Easy, repeatable testing of CLI programs/commands
|LTS Haskell 20.23:||1.9|
|Stackage Nightly 2023-06-04:||1.9|
|Latest on Hackage:||1.9|
Module documentation for 1.9
There are no documented modules for this package.
Install | Usage | Options | Test formats | Support/Contribute | Credits
shelltest) is a portable
command-line tool for testing command-line programs, or general shell
commands, released under GPLv3+. It reads simple test specifications
defining a command to run, some input, and the expected output,
stderr, and exit status. It can run tests in parallel, selectively,
with a timeout, in color, etc.
Projects using it include
There may be a new-enough packaged version on your platform. Eg:
Or, build the latest release on any major platform:
Here’s a minimal test file containing one shell test:
# A comment. Testing bash's builtin "echo" command (if /bin/sh is bash) echo >>>= 0
They’re called “shell test” because any shell (
/bin/sh on POSIX,
CMD on Windows)
command line can be tested.
Each test begins with the command to test, followed by optional stdin input,
expected stdout and/or stderr output, and ends with the expected exit status.
Here’s another file containing two tests:
# Test that the "cat" program copies its input to stdout, # nothing appears on stderr, and exit status is 0. cat <<< foo >>> foo >>>2 >>>= 0 # Test that cat prints an error containing "unrecognized option" or # "illegal option" and exits with non-zero status if given a bad flag. cat --no-such-flag >>>2 /(unrecognized|illegal) option/ >>>= !0
To run these tests:
$ shelltest echo.test cat.test :echo.test: [OK] :cat.test:1: [OK] :cat.test:2: [OK] Test Cases Total Passed 3 3 Failed 0 0 Total 3 3
That’s the basics! There are also some alternate test formats you’ll read about below.
$ shelltest --help shelltest 1.9 shelltest [OPTIONS] [TESTFILES|TESTDIRS] Common flags: -l --list List all parsed tests and stop -a --all Don't truncate output, even if large -c --color Show colored output if your terminal supports it -d --diff Show expected output mismatches in diff format -p --precise Show expected/actual output precisely (eg whitespace) -h --hide-successes Show only test failures --xmlout=FILE Specify file to store test results in xml format. -D --defmacro=D=DEF Specify a macro that is evaluated by preprocessor before the test files are parsed. D stands for macro definition that is replaced with the value of DEF. -i --include=PAT Include tests whose name contains this glob pattern -x --exclude=STR Exclude test files whose path contains STR --execdir Run tests from within the test file's directory --extension=EXT File suffix of test files (default: .test) -w --with=EXECUTABLE Replace the first word of (unindented) test commands -o --timeout=SECS Number of seconds a test may run (default: no limit) -j --threads=N Number of threads for running tests (default: 1) --debug Show debug info, for troubleshooting --debug-parse Show test file parsing info and stop -? --help Display help message -V --version Print version information --numeric-version Print just the version number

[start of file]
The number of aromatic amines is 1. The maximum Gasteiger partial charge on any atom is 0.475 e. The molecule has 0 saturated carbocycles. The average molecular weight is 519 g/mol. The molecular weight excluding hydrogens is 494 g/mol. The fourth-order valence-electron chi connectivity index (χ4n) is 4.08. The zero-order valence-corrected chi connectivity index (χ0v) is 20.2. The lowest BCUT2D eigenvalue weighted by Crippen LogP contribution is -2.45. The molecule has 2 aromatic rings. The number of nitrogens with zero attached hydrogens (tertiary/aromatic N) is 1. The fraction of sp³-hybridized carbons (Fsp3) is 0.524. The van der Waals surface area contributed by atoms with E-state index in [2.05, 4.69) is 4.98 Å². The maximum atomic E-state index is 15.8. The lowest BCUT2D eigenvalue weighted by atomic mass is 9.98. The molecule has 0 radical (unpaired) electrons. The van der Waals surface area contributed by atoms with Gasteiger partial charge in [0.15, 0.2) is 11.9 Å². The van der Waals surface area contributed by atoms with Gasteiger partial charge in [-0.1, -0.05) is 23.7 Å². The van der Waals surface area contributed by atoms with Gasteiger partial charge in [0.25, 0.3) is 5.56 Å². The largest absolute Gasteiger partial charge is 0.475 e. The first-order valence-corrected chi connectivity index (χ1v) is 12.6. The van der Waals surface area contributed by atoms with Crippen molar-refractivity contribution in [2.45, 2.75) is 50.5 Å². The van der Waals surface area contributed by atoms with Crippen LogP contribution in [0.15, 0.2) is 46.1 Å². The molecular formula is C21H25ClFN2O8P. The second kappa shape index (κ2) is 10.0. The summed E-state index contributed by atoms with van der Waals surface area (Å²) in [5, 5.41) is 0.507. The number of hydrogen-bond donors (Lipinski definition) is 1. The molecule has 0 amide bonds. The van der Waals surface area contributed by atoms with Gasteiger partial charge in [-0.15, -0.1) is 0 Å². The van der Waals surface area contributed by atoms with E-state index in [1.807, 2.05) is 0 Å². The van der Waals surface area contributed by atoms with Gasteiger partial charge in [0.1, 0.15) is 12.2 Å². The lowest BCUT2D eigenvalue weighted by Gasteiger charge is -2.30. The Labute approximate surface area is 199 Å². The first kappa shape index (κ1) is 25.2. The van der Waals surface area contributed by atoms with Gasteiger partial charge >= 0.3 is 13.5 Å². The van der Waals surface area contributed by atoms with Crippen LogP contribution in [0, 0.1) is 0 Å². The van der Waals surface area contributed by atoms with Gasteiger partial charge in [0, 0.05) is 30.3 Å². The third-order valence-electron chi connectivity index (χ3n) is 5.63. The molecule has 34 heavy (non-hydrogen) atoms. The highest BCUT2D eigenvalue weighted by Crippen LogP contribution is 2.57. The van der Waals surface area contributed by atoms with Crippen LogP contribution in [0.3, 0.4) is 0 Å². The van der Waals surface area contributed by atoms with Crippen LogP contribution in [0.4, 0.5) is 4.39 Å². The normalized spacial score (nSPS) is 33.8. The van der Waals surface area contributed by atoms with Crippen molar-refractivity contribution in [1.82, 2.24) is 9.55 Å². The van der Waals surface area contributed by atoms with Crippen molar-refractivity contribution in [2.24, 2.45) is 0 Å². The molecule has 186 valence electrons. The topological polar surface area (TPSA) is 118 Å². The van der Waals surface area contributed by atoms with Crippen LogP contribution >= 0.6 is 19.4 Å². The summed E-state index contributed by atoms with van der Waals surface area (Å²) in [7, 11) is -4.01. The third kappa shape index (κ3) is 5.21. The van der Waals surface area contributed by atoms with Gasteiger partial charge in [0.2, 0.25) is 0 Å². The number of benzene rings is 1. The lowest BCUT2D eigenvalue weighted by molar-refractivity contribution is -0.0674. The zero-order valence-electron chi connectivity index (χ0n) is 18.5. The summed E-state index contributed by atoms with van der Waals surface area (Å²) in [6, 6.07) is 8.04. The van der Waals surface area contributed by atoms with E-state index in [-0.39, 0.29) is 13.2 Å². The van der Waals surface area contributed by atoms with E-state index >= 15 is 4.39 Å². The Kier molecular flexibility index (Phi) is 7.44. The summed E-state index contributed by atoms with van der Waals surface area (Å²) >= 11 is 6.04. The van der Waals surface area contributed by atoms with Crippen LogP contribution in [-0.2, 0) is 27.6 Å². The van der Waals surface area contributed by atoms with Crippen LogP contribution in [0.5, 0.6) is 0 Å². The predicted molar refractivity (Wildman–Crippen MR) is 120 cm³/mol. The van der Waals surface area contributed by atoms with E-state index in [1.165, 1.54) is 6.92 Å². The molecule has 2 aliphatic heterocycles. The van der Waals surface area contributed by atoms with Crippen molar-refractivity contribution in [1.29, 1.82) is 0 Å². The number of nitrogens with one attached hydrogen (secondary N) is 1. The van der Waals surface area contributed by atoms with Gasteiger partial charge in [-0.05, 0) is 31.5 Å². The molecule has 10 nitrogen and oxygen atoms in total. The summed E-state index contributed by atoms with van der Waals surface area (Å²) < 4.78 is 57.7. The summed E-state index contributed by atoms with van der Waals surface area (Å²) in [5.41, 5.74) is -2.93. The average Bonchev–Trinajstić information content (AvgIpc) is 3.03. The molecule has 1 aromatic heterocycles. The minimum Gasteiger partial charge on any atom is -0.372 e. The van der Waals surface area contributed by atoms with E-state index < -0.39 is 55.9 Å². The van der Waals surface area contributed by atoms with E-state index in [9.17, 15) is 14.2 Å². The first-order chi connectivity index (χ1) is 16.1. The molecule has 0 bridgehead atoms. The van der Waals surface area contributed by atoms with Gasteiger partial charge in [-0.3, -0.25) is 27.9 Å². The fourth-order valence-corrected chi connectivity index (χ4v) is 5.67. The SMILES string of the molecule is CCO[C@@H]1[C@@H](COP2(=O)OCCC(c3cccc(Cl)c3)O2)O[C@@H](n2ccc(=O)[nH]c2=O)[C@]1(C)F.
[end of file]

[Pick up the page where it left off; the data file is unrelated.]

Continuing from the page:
shelltest accepts one or more test file or directory arguments.
A directory means all files below it named
*.test (customisable with
Test commands are run with
/bin/sh on POSIX systems and with
CMD on Windows.
By default, they are run in the directory in which you ran
--execdir they will run in each test file’s directory instead.
--include selects only tests whose name (file name plus intra-file sequence number) matches a
--exclude skips tests based on their file path.
These can be used eg to focus on a particular test, or to skip tests intended for a different platform.
-D/--defmacro defines a macro that is replaced by preprocessor before any tests are parsed and run.
-w/--with replaces the first word of all test commands with something
else, which can be useful for testing alternate versions of a
program. Commands which have been prefixed by an extra space will
not be affected by this option.
--hide-successes gives quieter output, reporting only failed tests.
Long flags can be abbreviated to a unique prefix.
For example, the command:
$ shelltest tests -i args -c -j8 -o1 -DCONF_FILE=test/myconf.cfq --hide
- runs the tests defined in any
*.testfile in or below the
- whose names contain “
- in colour if possible
- with up to 8 tests running in parallel
- allowing no more than 1 second for each test
- replacing the text “
CONF_FILE” in all tests with “
- reporting only the failures.
shelltestrunner 1.9 adds some experimental new test file formats, described below. These need more real-world testing and may evolve further, but they will remain supported or will have a migration path.